Santa Barbara County Sheriff Bill Brown, citing new poll findings, urged the Board of Supervisors on Tuesday to approve a ballot measure for the Nov. 2 election so that voters can decide whether to raise their sales taxes to help bankroll a new jail.

After a nearly three-hour meeting, supervisors voted to table the proposal after concerns were raised over Brown’s proposed ordinance language.

Brown, who was elected to a second term on June 8, has been scrambling to drum up support for a proposed half-cent sales tax that he called the “last resort” in a decades-long effort to build a new 304-bed jail in the North County.

The sheriff’s proposal has come to the forefront of the county’s problems as overcrowding has become a bigger issue, which he hopes will heighten pressure on the supervisors to take quick action on the long-stalled plan.

While industry standards promote an 85-percent jail occupancy rate to handle surges in arrests, the current jail has been operating at 120 percent of its maximum capacity.

The tax increase would bring nearly $30 million a year, about half of which would go to the construction and maintenance of the new facility. The rest would go toward programs that reduce recidivism, and other funds would be split between front-line law enforcement and county fire department.

Although the board is expected to vote on the proposed ballot measure July 6, it has until July 13 to place the tax on the ballot. Brown told the board the time for a ballot measure is now, citing a January 2009 poll that showed 54 percent of voters saying they would vote for a half-cent sales-tax increase to pay for a new jail, which would be located at Black and Betteravia roads near Santa Maria.

During the past few years, the Sheriff’s Department has warned the board that the county stands to lose $56 million in state funding it secured to cover about 70 percent of the jail’s estimated $80 million price tag. These funds are contingent on the county footing the rest of the bill, but budget deficits have ruled out the possibility.

Brown’s proposal comes in the wake of the near closure of the Santa Maria booking jail because of the budget deficit, and after a slew of grand jury reports that urged the county to find monies to construct the facility to help curb chronic overcrowding at the main jail.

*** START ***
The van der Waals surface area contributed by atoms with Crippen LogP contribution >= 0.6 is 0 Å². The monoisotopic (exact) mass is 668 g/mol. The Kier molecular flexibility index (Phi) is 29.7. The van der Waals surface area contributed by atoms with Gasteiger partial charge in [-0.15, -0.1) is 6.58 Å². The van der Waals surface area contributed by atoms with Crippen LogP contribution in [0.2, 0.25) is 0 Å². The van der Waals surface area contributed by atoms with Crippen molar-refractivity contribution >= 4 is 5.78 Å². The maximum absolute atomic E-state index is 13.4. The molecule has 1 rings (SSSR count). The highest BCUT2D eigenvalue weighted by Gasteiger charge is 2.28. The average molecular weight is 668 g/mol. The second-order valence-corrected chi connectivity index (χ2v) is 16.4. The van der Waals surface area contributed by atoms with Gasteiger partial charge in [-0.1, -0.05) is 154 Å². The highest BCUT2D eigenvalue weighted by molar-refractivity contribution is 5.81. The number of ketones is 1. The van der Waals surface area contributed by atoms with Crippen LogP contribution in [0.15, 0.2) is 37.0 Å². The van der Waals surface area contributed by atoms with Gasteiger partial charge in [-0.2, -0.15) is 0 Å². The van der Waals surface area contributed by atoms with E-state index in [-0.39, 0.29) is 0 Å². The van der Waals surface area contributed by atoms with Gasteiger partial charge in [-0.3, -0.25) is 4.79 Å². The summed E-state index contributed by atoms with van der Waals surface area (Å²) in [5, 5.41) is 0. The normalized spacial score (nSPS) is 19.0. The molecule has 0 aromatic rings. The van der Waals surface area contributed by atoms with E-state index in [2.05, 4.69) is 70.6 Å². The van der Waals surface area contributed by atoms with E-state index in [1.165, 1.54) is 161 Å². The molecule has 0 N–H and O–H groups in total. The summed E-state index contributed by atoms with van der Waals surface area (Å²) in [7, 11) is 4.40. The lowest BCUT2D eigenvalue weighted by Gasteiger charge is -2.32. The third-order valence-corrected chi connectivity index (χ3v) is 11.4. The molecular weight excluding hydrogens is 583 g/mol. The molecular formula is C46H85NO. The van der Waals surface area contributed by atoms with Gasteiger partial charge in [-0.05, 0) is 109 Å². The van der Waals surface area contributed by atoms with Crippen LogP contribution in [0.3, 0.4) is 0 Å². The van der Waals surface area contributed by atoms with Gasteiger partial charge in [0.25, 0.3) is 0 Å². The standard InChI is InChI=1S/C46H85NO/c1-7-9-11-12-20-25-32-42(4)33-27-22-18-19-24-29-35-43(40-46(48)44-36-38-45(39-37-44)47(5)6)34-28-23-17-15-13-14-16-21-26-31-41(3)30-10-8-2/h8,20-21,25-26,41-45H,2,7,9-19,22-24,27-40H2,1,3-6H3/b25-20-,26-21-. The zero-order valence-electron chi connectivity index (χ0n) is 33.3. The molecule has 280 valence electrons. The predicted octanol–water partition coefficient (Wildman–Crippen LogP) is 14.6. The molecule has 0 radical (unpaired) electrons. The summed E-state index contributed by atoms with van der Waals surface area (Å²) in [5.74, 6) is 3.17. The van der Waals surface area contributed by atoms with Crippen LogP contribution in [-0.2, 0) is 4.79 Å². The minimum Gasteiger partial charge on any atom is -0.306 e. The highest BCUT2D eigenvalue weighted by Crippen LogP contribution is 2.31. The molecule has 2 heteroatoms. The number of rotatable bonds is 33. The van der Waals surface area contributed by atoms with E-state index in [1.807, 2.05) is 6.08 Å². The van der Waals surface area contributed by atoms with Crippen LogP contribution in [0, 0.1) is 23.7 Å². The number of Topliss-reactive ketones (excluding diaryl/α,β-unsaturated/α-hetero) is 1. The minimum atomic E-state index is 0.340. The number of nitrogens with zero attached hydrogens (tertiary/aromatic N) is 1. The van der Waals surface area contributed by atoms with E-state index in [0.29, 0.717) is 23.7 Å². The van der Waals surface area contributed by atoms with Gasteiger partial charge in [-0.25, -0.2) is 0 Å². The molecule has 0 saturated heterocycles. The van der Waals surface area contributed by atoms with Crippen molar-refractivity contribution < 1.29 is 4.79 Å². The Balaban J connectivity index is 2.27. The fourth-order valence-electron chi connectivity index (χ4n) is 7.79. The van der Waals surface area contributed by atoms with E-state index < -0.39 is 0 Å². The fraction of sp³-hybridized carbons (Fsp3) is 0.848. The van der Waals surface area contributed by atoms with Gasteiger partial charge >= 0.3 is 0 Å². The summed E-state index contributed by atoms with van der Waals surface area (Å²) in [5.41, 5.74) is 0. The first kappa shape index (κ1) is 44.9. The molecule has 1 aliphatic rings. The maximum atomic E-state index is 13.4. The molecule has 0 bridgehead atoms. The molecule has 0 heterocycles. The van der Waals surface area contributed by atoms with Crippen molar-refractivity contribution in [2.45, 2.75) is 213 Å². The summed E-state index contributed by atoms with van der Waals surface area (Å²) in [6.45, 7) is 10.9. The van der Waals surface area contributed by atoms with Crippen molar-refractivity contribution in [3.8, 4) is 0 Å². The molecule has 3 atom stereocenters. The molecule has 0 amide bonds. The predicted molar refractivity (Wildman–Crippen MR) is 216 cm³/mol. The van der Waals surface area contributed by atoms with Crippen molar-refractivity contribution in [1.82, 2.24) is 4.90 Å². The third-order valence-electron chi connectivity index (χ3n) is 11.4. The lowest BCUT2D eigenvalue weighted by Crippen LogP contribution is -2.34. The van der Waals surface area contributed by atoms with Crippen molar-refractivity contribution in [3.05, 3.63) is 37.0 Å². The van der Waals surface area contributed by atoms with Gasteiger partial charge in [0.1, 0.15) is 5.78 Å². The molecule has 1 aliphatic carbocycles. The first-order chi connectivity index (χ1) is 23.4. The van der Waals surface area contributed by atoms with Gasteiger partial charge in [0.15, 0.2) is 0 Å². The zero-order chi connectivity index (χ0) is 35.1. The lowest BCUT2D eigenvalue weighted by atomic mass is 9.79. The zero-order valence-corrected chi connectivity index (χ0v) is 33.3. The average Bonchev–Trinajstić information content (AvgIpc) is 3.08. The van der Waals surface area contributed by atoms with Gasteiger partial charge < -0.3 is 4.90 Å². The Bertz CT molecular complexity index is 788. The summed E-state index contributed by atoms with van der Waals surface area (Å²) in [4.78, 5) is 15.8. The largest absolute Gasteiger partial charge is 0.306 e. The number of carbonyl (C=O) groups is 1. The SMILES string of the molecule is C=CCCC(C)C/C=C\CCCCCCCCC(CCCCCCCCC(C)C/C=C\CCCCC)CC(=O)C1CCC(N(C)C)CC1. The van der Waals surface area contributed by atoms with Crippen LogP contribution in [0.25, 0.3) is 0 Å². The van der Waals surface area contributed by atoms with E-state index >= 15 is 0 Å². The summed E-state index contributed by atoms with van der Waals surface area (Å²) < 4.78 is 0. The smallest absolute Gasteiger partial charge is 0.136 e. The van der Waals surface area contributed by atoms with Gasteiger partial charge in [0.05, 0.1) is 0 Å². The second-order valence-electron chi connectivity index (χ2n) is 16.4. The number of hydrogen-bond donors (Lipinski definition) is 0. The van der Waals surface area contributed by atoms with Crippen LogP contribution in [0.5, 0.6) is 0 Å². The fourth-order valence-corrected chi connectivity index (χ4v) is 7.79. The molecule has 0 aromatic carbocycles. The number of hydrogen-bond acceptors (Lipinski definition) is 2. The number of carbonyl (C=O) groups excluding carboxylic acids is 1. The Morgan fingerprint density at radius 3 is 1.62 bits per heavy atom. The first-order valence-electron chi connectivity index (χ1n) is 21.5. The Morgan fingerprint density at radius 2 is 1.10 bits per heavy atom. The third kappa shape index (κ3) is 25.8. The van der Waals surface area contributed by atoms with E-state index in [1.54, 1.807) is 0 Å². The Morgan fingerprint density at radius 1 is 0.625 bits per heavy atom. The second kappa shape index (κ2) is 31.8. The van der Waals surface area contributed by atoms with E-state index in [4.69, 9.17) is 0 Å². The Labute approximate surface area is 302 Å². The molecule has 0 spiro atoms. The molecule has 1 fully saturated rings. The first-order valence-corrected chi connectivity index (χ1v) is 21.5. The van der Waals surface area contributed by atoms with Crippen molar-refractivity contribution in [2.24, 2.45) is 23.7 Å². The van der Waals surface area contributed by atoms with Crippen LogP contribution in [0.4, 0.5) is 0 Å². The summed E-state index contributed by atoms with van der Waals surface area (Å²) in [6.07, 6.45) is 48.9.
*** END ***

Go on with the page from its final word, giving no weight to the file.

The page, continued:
Although not committing themselves to his proposal, board members said the idea of a ballot measure in the coming months has great appeal.

However, all the supervisors expressed reservations too, particularly over how much money would be given to the fire department. Others, especially 1st District Supervisor Salud Carbajal, wanted more money go to the fire department.

An alternative proposal presented by Brown would set aside $2 million annually – instead of the $1.5 million – for county fire out of the $7.5 million in tax revenue generated from the tax.

Carbajal, along with supervisors Janet Wolf and Doreen Farr, pressed for $3 million to help shore up the county department that is anticipating severe future budget deficits in the tens of millions of dollars because of slumping property tax revenue.

“I ask you to work harder,” Carbajal told Brown. “Work with county fire to come up with $3 million per year.”

Brown vowed to do what he could, but said it was unlikely that it would be possible to give that amount to the county fire department. “It doesn’t have something in it for everybody, but the clock is ticking.”

Some supervisors also questioned whether the proposed 10-year life of the tax would be long enough to support the jail after its startup years, and they argued that the tax should continue for 15 or 20 years.

Second District Supervisor Wolf broached a similar ballot in 2000, Measure U2000, which won only 38.9 percent of the vote.

“Quite candidly, there’s never going to be a good time for this (ballot measure),” Brown said, adding that to garner the required 67 percent of the vote to pass the ballot measure, the county must wage a massive educational campaign.

A less challenging concern, but perhaps significant, is the measure’s proposed title, “Jail Construction, Operation & Public Safety Enhancements Ballot Measure.” The long-winded name prompted one speaker to comment that it wasn’t “sexy.”

Fifth District Supervisor Joe Centeno said with that title, “You’ll be dead before you start.”

He stressed that if the measure does not move forward, then the next chance to get the money would be in 2012.

The 2000 ballot measure was shot down during relatively good economic times, he added. With the jail in limbo because of budget deficits, county voters, he reasoned, may be more inclined to approve the only realistic means of funding a new jail.

He also noted that a 1 percent state sales tax is set to sunset at the same time the proposed sales tax would kick in, meaning county residents would feel less of a financial pinch.

“It’s tough times for all of us,” Brown said. “We need to get creative, we need to get bold, we need to be very forthright with the voters and get their help with this.”